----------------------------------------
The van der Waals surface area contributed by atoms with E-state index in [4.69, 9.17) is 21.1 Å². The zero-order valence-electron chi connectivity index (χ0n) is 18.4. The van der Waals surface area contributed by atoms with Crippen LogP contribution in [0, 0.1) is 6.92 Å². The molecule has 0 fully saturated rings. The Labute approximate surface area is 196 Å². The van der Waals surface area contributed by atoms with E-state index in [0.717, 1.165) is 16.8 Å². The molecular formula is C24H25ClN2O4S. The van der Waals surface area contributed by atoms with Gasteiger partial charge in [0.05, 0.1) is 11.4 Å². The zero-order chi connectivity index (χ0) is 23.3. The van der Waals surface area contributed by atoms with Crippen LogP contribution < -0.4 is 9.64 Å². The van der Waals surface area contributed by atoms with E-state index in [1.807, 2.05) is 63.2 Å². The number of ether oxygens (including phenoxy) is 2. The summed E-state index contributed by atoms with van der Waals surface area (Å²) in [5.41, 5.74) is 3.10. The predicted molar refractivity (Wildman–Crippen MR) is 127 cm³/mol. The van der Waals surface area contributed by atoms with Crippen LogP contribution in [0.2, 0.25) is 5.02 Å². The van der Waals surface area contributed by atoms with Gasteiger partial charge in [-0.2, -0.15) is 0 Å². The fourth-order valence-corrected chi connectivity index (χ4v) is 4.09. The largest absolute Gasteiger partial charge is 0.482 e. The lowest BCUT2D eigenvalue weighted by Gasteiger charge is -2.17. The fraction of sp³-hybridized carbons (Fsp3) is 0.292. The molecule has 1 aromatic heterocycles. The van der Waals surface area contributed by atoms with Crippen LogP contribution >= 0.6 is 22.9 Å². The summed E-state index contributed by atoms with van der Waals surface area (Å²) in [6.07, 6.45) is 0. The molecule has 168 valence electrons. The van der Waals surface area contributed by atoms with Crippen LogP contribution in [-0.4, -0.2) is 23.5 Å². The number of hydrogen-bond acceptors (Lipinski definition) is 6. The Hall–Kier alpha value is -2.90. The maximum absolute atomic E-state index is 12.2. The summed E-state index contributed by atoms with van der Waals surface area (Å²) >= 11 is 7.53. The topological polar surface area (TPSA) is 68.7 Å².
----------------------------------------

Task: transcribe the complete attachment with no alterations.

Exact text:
The van der Waals surface area contributed by atoms with E-state index in [4.69, 9.17) is 21.1 Å². The zero-order valence-electron chi connectivity index (χ0n) is 18.4. The van der Waals surface area contributed by atoms with Crippen LogP contribution in [0, 0.1) is 6.92 Å². The molecule has 0 fully saturated rings. The Labute approximate surface area is 196 Å². The van der Waals surface area contributed by atoms with E-state index in [0.717, 1.165) is 16.8 Å². The molecular formula is C24H25ClN2O4S. The van der Waals surface area contributed by atoms with Gasteiger partial charge in [0.05, 0.1) is 11.4 Å². The zero-order chi connectivity index (χ0) is 23.3. The van der Waals surface area contributed by atoms with Crippen LogP contribution < -0.4 is 9.64 Å². The van der Waals surface area contributed by atoms with E-state index in [1.807, 2.05) is 63.2 Å². The number of ether oxygens (including phenoxy) is 2. The summed E-state index contributed by atoms with van der Waals surface area (Å²) in [5.41, 5.74) is 3.10. The predicted molar refractivity (Wildman–Crippen MR) is 127 cm³/mol. The van der Waals surface area contributed by atoms with Crippen LogP contribution in [0.2, 0.25) is 5.02 Å². The van der Waals surface area contributed by atoms with Gasteiger partial charge in [-0.2, -0.15) is 0 Å². The fourth-order valence-corrected chi connectivity index (χ4v) is 4.09. The largest absolute Gasteiger partial charge is 0.482 e. The lowest BCUT2D eigenvalue weighted by Gasteiger charge is -2.17. The fraction of sp³-hybridized carbons (Fsp3) is 0.292. The molecule has 1 aromatic heterocycles. The van der Waals surface area contributed by atoms with Crippen LogP contribution >= 0.6 is 22.9 Å². The summed E-state index contributed by atoms with van der Waals surface area (Å²) in [6.07, 6.45) is 0. The molecule has 168 valence electrons. The van der Waals surface area contributed by atoms with Crippen LogP contribution in [-0.4, -0.2) is 23.5 Å². The number of hydrogen-bond acceptors (Lipinski definition) is 6. The Hall–Kier alpha value is -2.90. The maximum absolute atomic E-state index is 12.2. The summed E-state index contributed by atoms with van der Waals surface area (Å²) >= 11 is 7.53. The topological polar surface area (TPSA) is 68.7 Å².